BRUSSELS, BELGIUM – Caught between the hammer of skyrocketing production costs and an anvil of limited purchasing power of customers, European feed producers are looking to the second half of 2022 with great concern. The European Union (EU) pig and poultry sectors are expected to reduce their activities in 2022 due to the high cost of feed materials, lower market demand and expanding avian influenza (AI) outbreaks in several countries, the European feed industry federation FEFAC said in May.
EU compound feed production in 2021 was estimated at 150.2 million tonnes, an increase of 0.03% compared with the previous year and achieved despite the continuing COVID-19 pandemic, soaring grain prices, supply chain disruptions and the spread of animal diseases, FEFAC said, adding that the new wave of animal diseases and new spike of grain prices fueled by the Russian invasion of Ukraine was expected to reduce compound feed demand in the EU by 4 million to 5 million tonnes in 2022.
Due to all these factors, FEFAC forecasts production declines of 4.2% for pig feed, 3% for poultry feed, and 1.6% for cattle feed. All in all, this year’s feed production in the EU is set to drop by 2.9% compared to 2021, or 4.3 million tonnes.
“The immediate loss of feed maize, sunflower meal and other feed materials from Ukraine and Russia could only be partially compensated by increased feed imports, mainly from the US and Canada,” FEFAC said.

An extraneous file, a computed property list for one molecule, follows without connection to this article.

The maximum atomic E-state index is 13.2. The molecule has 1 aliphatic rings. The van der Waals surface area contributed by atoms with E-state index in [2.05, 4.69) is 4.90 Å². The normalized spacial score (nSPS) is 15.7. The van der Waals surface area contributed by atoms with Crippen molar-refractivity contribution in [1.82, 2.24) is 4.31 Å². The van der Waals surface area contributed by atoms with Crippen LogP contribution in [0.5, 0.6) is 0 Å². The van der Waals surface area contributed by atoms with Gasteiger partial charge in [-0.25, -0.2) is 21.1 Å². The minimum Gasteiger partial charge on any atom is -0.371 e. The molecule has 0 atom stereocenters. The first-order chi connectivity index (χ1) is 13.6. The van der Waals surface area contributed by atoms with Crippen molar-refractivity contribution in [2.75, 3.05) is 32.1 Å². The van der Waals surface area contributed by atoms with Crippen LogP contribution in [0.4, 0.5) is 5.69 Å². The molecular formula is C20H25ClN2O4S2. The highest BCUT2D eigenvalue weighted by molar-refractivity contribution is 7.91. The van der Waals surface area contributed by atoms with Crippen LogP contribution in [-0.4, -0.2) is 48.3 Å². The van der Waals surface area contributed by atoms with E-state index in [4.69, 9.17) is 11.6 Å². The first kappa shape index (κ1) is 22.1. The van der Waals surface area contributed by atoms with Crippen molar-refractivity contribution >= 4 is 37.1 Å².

This year, the feed business is braced for a huge impact, said Zoltan Pulay, purchasing director of UBM Feed Ltd., a member of the Hungarian Grain and Feed Association, and vice president of FEFAC, adding that the current crisis is more than just about grain.
“Soaring commodity prices, not only of grains but of oil meals, freight, trace minerals, energy and so on, have immensely increased our premix and feed formulation costs,” Pulay said, adding that feed producers are still relying on the carry-out stocks but they are running low, and there is no hope for a seasonal drop in commodity prices.
“The old pattern that new crop brings (price) relief is over,” he added. “The question is to what extent livestock prices will follow this trend?”
The problem already has been recognized by several livestock associations in Europe. Stefan Chrzanowski, director of the Polish poultry producing association, Poldrób, told the local press in May that the situation in the industry was so tense that it was no longer about high prices, but about feedstuff availability.
The world production of major cereals is expected to decline in 2022 for the first time in four years, while global utilization is also seen down for the first time in 20 years, the Food and Agriculture Organization (FAO) said in its recent Food Outlook. The use of cereals for direct food consumption by humans is not anticipated to be impacted, as the decline in total use is expected to result from lower feed use of wheat, coarse grains and rice, the FAO added.